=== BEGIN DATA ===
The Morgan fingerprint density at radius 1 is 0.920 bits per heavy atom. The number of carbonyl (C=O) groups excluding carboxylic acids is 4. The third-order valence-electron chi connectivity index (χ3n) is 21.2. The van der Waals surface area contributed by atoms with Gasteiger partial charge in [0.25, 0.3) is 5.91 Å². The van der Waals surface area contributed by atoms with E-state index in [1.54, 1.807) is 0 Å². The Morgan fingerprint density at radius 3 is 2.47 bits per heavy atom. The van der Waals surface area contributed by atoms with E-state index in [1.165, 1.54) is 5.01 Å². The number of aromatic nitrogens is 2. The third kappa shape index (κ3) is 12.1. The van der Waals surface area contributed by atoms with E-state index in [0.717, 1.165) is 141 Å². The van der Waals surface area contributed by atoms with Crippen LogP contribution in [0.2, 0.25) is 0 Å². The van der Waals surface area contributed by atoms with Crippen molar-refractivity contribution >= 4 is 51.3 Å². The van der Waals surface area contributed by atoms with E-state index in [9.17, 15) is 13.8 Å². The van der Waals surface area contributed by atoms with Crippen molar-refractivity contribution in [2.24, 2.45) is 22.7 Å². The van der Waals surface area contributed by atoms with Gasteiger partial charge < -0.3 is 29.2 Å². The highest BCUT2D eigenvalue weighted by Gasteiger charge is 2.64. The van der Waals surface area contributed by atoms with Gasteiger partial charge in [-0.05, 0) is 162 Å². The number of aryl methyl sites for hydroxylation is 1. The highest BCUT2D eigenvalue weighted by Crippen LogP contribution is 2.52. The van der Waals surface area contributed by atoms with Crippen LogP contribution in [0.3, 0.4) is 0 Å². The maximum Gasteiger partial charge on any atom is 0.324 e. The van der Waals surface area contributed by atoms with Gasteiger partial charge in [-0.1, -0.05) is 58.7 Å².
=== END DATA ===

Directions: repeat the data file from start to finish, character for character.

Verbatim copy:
The Morgan fingerprint density at radius 1 is 0.920 bits per heavy atom. The number of carbonyl (C=O) groups excluding carboxylic acids is 4. The third-order valence-electron chi connectivity index (χ3n) is 21.2. The van der Waals surface area contributed by atoms with Gasteiger partial charge in [0.25, 0.3) is 5.91 Å². The van der Waals surface area contributed by atoms with E-state index in [1.54, 1.807) is 0 Å². The Morgan fingerprint density at radius 3 is 2.47 bits per heavy atom. The van der Waals surface area contributed by atoms with E-state index in [1.165, 1.54) is 5.01 Å². The number of aromatic nitrogens is 2. The third kappa shape index (κ3) is 12.1. The van der Waals surface area contributed by atoms with E-state index in [0.717, 1.165) is 141 Å². The van der Waals surface area contributed by atoms with Crippen LogP contribution in [0.2, 0.25) is 0 Å². The van der Waals surface area contributed by atoms with Crippen molar-refractivity contribution >= 4 is 51.3 Å². The van der Waals surface area contributed by atoms with E-state index in [9.17, 15) is 13.8 Å². The van der Waals surface area contributed by atoms with Crippen molar-refractivity contribution in [2.24, 2.45) is 22.7 Å². The van der Waals surface area contributed by atoms with Gasteiger partial charge < -0.3 is 29.2 Å². The highest BCUT2D eigenvalue weighted by Gasteiger charge is 2.64. The van der Waals surface area contributed by atoms with Gasteiger partial charge in [-0.05, 0) is 162 Å². The number of aryl methyl sites for hydroxylation is 1. The highest BCUT2D eigenvalue weighted by Crippen LogP contribution is 2.52. The van der Waals surface area contributed by atoms with Crippen LogP contribution in [0.3, 0.4) is 0 Å². The maximum Gasteiger partial charge on any atom is 0.324 e. The van der Waals surface area contributed by atoms with Gasteiger partial charge in [-0.1, -0.05) is 58.7 Å².